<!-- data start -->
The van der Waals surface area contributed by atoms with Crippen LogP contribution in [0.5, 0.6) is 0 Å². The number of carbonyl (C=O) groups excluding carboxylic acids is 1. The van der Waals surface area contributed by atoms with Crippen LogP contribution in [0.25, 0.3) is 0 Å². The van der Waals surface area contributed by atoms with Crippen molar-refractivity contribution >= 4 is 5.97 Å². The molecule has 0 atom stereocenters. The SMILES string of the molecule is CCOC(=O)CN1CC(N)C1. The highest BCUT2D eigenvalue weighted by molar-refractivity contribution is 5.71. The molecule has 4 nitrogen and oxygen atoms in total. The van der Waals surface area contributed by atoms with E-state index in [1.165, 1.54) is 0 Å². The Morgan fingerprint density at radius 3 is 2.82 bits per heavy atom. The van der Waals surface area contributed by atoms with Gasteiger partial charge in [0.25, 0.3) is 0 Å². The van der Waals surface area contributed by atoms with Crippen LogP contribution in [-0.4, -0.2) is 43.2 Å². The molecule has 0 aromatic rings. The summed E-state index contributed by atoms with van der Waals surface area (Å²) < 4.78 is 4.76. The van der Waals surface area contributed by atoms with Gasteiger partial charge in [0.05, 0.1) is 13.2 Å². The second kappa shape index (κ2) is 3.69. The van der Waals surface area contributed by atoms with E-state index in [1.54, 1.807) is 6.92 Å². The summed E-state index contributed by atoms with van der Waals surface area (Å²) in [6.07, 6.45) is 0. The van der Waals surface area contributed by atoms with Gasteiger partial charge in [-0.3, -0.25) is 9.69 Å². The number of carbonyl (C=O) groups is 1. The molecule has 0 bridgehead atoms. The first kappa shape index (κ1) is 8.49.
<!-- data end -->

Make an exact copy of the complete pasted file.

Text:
The van der Waals surface area contributed by atoms with Crippen LogP contribution in [0.5, 0.6) is 0 Å². The number of carbonyl (C=O) groups excluding carboxylic acids is 1. The van der Waals surface area contributed by atoms with Crippen LogP contribution in [0.25, 0.3) is 0 Å². The van der Waals surface area contributed by atoms with Crippen molar-refractivity contribution >= 4 is 5.97 Å². The molecule has 0 atom stereocenters. The SMILES string of the molecule is CCOC(=O)CN1CC(N)C1. The highest BCUT2D eigenvalue weighted by molar-refractivity contribution is 5.71. The molecule has 4 nitrogen and oxygen atoms in total. The van der Waals surface area contributed by atoms with E-state index in [1.165, 1.54) is 0 Å². The Morgan fingerprint density at radius 3 is 2.82 bits per heavy atom. The van der Waals surface area contributed by atoms with Gasteiger partial charge in [0.25, 0.3) is 0 Å². The van der Waals surface area contributed by atoms with Crippen LogP contribution in [-0.4, -0.2) is 43.2 Å². The molecule has 0 aromatic rings. The summed E-state index contributed by atoms with van der Waals surface area (Å²) < 4.78 is 4.76. The van der Waals surface area contributed by atoms with Gasteiger partial charge in [0.05, 0.1) is 13.2 Å². The second kappa shape index (κ2) is 3.69. The van der Waals surface area contributed by atoms with E-state index in [1.54, 1.807) is 6.92 Å². The summed E-state index contributed by atoms with van der Waals surface area (Å²) in [6.07, 6.45) is 0. The van der Waals surface area contributed by atoms with Gasteiger partial charge in [-0.3, -0.25) is 9.69 Å². The number of carbonyl (C=O) groups is 1. The molecule has 0 bridgehead atoms. The first kappa shape index (κ1) is 8.49.